I was hired by a publisher to write a non-fiction book on a very popular television show where I discuss the history of the show, the themes, the characters and provide my opinion on each of the series episodes. Publisher states because I'm providing an opinion there is absolutely no copyright... Read more »
Your concerns are valid. You should consider seriously getting permission. Make sure the hiring party give you a contract where they take full responsibility or liability. Consult with an attorney before doing anything.
their wording is registered and my words are arranged differently and missing a word the registered TM has. I also have a distant design for mine and its in use and printed on many things. How will I go about TM my design? Is it possible?
Not necessarily. An abandoned could be revived, and could already or still be in use in commerce so is not necessarily available for use https://www.uspto.gov/trademark/laws-regulations/overview-final-rule-revivals-reinstatements-and-petitions-director
It depends on the context you plan to use the phrase in, what is claimed in the trademark application, and how the other party is using the phrase. An attorney would need to review all the facts to answer this question.
They asked that i remove the photo, which I did, and are also asking that I pay them $6750.00 for the last six months that the photo was used. This photo was taken off of Google search and had I been asked by the copyright owner to take it down sooner, it would have been done immediately. This is a... Read more »
You should contact the song's owner and ask. Often times, churches purchase or receive blanket permission covering an assortment of songs and so no extra permission would be needed. Even if that's not the case, many times copyright owners are happy to allow use for events like this;...Read more »
I want to sell the keychains on the internet. Is this legal or do I need to obtain permission from the universities whose logos I'm using? I have done a little research on this and it really seems like a grey area. Some sites say you absolutely need permission - others state that once the... Read more »
You need to obtain permission from the trademark owners. The first sale doctrine would likely protect you if you resold exactly what you purchased, the scrapbook paper. If you use the paper to create a new branded product, you would not be protected by the first sale doctrine. Also, using a...Read more »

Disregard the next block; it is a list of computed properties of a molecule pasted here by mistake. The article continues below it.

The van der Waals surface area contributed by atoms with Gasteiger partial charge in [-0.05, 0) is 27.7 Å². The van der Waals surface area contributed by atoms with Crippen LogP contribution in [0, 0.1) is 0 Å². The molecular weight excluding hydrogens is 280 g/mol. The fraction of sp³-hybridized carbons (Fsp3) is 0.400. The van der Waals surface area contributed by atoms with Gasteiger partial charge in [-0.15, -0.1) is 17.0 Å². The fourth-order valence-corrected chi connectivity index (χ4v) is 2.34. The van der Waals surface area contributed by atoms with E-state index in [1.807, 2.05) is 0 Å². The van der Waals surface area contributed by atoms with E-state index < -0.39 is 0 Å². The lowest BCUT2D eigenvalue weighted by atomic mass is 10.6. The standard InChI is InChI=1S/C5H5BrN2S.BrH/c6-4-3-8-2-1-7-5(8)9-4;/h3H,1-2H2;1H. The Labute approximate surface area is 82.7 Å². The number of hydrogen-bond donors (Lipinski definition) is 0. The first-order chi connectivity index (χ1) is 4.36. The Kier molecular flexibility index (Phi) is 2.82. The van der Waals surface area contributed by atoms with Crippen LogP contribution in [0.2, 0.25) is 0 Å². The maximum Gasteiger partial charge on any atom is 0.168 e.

I was asked by someone to make a number of hard(CD)copies of music for them. This request requires me to "rip" the content(given to me in CD format) on a computer and then burn the music onto the requested number of CDs( also provided to me). The requester(the commissioner) has told me... Read more »
You may be at risk of committing copyright infringement if the person commissioning the project does not have the appropriate rights. If the commissioner does own the copyright to the content on the CDs, he should be willing to cover any loss you may incur from copying the content (indemnify you)....Read more »
I am assuming you purchased a print of a photograph. If so, you cannot reproduce the photograph and sell it in a calendar. The owner of the copyright to the photograph has the right to reproduce the image. By you doing so, you would infringe on the copyright owners rights. If you want to...Read more »
The first step is to research the mark to determine if anyone else is using it or something similar. There are a variety of trademark search services that can perform a search for you. Once you know what other trademarks exist, you may want to change your mark or proceed with a trademark...Read more »
Generally, facts cannot be copyrighted, however the display and organization of facts can be copyrighted. To answer whether the particular organization of information you're talking about contains the required level of creativity to receive copyright...Read more »
This question is probably too fact-specific for an attorney to be able to give you a clear answer without seeing the game. That being said, it is a dangerous strategy to rely on fair use in a questionable scenario. Fair use is a defense to a lawsuit, which means that you're already in court...Read more »
I have a blog where I feature women about their businesses. They submit professional photos of themselves and/or their businesses that I can include in their article. My question is...is it legal according to copyright laws for me to post these photos? Or do I have to get permission from the person... Read more »
To not be liable for copyright infringement, you need permission from the person who holds the rights to those photographs. That may be the photographers or it may be the people who submit photos to you. You can require your clients to agree in writing that they hold the rights to the photographs...Read more »
I bought the guitar from this person. I bought it to resell. I used his photos. They show ONLY the instrument. No furniture, address', people or other personal items he had. Just the instrument. He says he will sue me for using them. I thought once you post anything on a public site, it could... Read more »
The photographer owns the copyright to photograph you used. You infringed upon his rights in the images. If he registered with the US Copyright Office, you are likely on the hook for statutory damages, which can be up to $150,000 per infringement. If he did not register...Read more »
Most likely not. Your contribution needs to be transformative, or truly criticism (and you could not just post a video of someone else's song and then at the end say you don't like it, as you did not need to post any of the song to tell people that).
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